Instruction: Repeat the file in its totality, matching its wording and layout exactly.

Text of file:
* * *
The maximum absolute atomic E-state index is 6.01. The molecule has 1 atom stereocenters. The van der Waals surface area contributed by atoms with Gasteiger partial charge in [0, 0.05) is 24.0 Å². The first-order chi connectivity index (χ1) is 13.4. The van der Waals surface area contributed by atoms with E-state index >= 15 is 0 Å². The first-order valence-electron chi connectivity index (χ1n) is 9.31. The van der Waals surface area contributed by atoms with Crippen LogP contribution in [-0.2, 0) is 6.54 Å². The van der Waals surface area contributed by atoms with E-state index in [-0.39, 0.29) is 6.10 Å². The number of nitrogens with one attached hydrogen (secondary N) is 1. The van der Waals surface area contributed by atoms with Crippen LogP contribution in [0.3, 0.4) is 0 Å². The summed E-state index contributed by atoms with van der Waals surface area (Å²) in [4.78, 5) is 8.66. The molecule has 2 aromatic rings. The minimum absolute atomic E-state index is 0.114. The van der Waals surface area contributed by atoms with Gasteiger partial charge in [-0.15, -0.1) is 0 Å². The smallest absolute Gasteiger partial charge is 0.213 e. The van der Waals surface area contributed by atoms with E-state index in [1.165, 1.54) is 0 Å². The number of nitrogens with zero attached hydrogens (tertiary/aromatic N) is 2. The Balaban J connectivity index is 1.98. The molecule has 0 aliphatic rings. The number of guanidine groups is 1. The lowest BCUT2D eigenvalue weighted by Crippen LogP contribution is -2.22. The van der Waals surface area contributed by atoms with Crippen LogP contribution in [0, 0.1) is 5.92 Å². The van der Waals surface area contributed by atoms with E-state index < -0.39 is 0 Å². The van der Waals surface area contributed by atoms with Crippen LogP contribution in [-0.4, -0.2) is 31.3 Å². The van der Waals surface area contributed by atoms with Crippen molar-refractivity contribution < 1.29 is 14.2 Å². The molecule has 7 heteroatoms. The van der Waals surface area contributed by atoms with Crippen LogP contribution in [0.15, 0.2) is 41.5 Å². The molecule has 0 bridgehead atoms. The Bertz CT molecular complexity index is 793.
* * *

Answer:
The maximum absolute atomic E-state index is 6.01. The molecule has 1 atom stereocenters. The van der Waals surface area contributed by atoms with Gasteiger partial charge in [0, 0.05) is 24.0 Å². The first-order chi connectivity index (χ1) is 13.4. The van der Waals surface area contributed by atoms with E-state index >= 15 is 0 Å². The first-order valence-electron chi connectivity index (χ1n) is 9.31. The van der Waals surface area contributed by atoms with Crippen LogP contribution in [-0.2, 0) is 6.54 Å². The van der Waals surface area contributed by atoms with E-state index in [-0.39, 0.29) is 6.10 Å². The number of nitrogens with one attached hydrogen (secondary N) is 1. The van der Waals surface area contributed by atoms with Crippen LogP contribution in [0.3, 0.4) is 0 Å². The summed E-state index contributed by atoms with van der Waals surface area (Å²) in [4.78, 5) is 8.66. The molecule has 2 aromatic rings. The minimum absolute atomic E-state index is 0.114. The van der Waals surface area contributed by atoms with Gasteiger partial charge in [-0.15, -0.1) is 0 Å². The smallest absolute Gasteiger partial charge is 0.213 e. The van der Waals surface area contributed by atoms with E-state index in [1.165, 1.54) is 0 Å². The number of nitrogens with zero attached hydrogens (tertiary/aromatic N) is 2. The Balaban J connectivity index is 1.98. The molecule has 0 aliphatic rings. The number of guanidine groups is 1. The lowest BCUT2D eigenvalue weighted by Crippen LogP contribution is -2.22. The van der Waals surface area contributed by atoms with Crippen LogP contribution in [0, 0.1) is 5.92 Å². The van der Waals surface area contributed by atoms with E-state index < -0.39 is 0 Å². The van der Waals surface area contributed by atoms with Crippen LogP contribution in [-0.4, -0.2) is 31.3 Å². The van der Waals surface area contributed by atoms with Crippen molar-refractivity contribution < 1.29 is 14.2 Å². The molecule has 7 heteroatoms. The van der Waals surface area contributed by atoms with Crippen LogP contribution in [0.15, 0.2) is 41.5 Å². The molecule has 0 bridgehead atoms. The Bertz CT molecular complexity index is 793.